by KRISTIN KEAFER DPT, Rye Physical Therapy
Osteoarthritis is a degenerative process over time where the cartilage at the ends of your bones starts to “wear and tear”. Many different joints throughout your body may be affected with age related changes and the knee joint is commonly a symptomatic area. This involves the break down of cartilage at the end of the femur (thigh bone) and the end of the tibia (shin bone). Typically, an x-ray and a severe decline of your daily function will determine if you are in need of a joint replacement surgery. In the United States alone, 4.7 million individuals (3.0 million women and 1.7 million men) were with a total knee replacement in 2010.2 Signs that you may be ready for a knee replacement are significant swelling around the knee, tenderness, stiffness, pain with inability to straighten knee, deformities such as knock- knee or bow legged, and severe functional limitations. Physical therapy is the first line of defense to address pain and function, however if conservative methods are not working, it may be time for a joint replacement. All non-surgical treatments will be exhausted before moving forward with a surgical intervention. This can be discussed with both your physical therapist and your doctor.
What is a knee replacement?
The worn cartilage at the ends of the bones are surgically removed and replaced with a combination of metal and plastic implants. Typically, a knee replacement will last up to 20 years, however this can vary based on wear and tear of the components placed. In some cases, the doctor will only replace one side of the joint called a uni-compartmental replacement because the other side of the joint is still healthy. In these cases, the surgery is quicker, hospital stay is shorter, and rehabilitation process is faster.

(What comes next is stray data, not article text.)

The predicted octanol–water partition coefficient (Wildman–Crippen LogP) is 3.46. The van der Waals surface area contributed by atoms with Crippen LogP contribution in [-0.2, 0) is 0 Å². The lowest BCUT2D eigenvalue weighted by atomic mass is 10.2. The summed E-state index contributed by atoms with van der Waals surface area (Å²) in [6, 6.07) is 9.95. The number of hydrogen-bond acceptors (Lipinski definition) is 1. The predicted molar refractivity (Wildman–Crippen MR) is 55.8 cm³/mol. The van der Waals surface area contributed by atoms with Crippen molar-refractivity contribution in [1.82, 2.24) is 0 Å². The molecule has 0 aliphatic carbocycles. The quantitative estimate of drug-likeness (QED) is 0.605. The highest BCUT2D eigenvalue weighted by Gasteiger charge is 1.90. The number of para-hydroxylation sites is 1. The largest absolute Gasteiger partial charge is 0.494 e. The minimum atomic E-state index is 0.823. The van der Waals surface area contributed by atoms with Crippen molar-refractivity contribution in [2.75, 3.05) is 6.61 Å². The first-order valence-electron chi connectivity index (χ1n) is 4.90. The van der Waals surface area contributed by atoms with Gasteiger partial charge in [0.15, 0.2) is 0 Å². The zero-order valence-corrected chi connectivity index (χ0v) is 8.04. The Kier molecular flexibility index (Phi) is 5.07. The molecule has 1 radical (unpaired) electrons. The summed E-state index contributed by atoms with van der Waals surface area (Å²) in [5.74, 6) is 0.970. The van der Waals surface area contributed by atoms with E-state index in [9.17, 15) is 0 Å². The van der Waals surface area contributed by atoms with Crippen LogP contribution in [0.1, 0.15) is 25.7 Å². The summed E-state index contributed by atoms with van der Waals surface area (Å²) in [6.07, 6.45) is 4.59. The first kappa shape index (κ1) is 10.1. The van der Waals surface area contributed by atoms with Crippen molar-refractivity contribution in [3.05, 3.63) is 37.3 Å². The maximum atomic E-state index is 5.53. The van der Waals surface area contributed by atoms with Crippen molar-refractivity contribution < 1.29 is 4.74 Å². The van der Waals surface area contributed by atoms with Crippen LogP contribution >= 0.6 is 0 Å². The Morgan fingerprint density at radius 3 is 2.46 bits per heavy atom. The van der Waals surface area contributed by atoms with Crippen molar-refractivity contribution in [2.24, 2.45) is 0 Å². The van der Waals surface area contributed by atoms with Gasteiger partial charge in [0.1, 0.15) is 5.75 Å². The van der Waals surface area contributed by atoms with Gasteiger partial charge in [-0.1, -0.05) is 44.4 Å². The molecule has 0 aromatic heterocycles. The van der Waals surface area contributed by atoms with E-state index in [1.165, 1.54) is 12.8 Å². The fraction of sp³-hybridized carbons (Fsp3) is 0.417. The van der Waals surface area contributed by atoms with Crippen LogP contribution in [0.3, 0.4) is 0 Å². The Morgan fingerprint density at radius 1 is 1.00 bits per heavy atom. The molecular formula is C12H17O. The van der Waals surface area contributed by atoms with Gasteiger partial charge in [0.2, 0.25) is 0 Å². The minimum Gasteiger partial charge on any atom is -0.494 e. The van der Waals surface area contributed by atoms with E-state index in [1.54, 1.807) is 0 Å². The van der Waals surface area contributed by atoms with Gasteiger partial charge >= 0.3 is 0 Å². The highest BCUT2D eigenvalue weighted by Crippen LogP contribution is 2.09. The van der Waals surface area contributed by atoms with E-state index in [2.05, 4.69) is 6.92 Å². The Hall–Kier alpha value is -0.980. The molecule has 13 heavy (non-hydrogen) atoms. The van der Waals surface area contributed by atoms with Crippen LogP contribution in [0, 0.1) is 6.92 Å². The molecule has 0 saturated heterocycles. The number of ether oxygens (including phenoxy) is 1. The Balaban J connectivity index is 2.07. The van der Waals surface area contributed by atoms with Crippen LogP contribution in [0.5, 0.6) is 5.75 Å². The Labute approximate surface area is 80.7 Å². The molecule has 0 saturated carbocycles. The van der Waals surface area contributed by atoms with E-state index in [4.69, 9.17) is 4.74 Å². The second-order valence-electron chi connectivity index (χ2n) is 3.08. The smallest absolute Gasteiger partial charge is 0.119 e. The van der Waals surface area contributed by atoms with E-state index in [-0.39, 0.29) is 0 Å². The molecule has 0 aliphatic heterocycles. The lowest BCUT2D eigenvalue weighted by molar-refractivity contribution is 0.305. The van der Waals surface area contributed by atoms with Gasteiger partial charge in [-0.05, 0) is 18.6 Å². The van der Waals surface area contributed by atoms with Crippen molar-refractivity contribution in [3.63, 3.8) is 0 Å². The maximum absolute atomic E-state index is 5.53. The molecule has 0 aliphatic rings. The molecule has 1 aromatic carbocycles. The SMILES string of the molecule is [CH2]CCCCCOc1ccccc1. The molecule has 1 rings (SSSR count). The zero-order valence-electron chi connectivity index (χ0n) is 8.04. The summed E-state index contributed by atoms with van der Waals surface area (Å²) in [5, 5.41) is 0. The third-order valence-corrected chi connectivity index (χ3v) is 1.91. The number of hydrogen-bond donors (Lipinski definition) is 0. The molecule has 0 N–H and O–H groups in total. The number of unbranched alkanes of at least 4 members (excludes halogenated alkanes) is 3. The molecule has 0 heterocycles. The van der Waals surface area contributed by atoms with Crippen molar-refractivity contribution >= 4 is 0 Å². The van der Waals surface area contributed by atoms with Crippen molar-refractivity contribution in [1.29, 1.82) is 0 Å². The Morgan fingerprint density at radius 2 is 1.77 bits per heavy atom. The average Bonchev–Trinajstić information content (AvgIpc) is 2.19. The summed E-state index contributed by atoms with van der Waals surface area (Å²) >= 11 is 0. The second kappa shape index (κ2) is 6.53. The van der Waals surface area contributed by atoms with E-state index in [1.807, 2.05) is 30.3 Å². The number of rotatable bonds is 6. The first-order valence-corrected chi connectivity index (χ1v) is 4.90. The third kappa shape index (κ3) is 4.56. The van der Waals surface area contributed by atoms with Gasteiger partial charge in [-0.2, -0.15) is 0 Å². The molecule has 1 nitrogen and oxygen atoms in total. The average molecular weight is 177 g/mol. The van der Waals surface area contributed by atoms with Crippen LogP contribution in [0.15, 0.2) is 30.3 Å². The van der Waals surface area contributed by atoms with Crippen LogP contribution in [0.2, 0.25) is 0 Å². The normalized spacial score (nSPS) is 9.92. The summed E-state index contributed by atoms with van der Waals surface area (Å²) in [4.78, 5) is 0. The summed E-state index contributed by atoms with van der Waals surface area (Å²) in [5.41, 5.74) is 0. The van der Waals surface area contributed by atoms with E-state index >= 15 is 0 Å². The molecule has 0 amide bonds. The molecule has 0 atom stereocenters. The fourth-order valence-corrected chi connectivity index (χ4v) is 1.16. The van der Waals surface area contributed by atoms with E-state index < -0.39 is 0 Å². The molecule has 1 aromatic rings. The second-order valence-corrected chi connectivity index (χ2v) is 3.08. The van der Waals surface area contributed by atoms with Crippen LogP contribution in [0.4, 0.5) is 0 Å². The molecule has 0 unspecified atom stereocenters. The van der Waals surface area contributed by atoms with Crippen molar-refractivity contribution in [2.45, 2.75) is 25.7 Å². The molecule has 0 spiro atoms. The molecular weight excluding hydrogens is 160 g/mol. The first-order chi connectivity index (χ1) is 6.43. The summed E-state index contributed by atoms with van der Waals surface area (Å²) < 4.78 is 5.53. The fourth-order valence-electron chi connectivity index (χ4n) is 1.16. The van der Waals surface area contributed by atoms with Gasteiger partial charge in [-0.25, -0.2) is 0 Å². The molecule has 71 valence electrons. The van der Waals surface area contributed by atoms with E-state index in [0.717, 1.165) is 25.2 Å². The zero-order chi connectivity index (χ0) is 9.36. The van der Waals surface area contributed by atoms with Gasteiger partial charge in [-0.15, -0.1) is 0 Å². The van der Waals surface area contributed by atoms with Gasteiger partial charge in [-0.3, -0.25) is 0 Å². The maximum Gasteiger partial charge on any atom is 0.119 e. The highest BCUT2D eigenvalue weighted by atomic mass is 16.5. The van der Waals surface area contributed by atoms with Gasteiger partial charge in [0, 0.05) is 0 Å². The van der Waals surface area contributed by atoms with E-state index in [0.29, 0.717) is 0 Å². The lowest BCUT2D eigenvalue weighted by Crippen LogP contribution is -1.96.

Usually, your surgeon will refer you to physical therapy for pre-operative treatment prior to your knee replacement. Research indicates that it can improve early post-operative pain and function.1 A physical therapist will evaluate your range of motion at your knee, your strength, and your overall function with daily activities. This will further justify need for the surgery to your insurance company and will allow the therapist to work with you to increase strength and range of motion as much as possible to improve your post-operative outcome.
Pre-operative treatment is unique in the fact that you can meet with your therapist prior to undergoing your surgery to ask any additional questions and learn more about the rehabilitation part of this journey. Many of the range of motion and strength exercises that are prescribed to you before surgery will be similar to those after surgery. This always helps to make you feel more comfortable with what to expect.
Post- Operative Treatment
After surgery, typically you will spend 1-2 days in the hospital. You will work with a physical therapist in the hospital who will help you out of bed and start moving. They will show you how to use a walker or crutches and they will give you some exercises to work on while you are in bed. It is important to move after surgery to avoid a DVT (blood clot). Your plan for discharge depends on how functionally limited you are and what your home situation is like. Sometimes you will be discharged directly to home, and other times you may go to a skilled nursing facility if you need more help after surgery. Once at home, a physical therapist will come to your home to help you. As soon as you are able to safely leave your home, you will transition to outpatient physical therapy for continued rehab.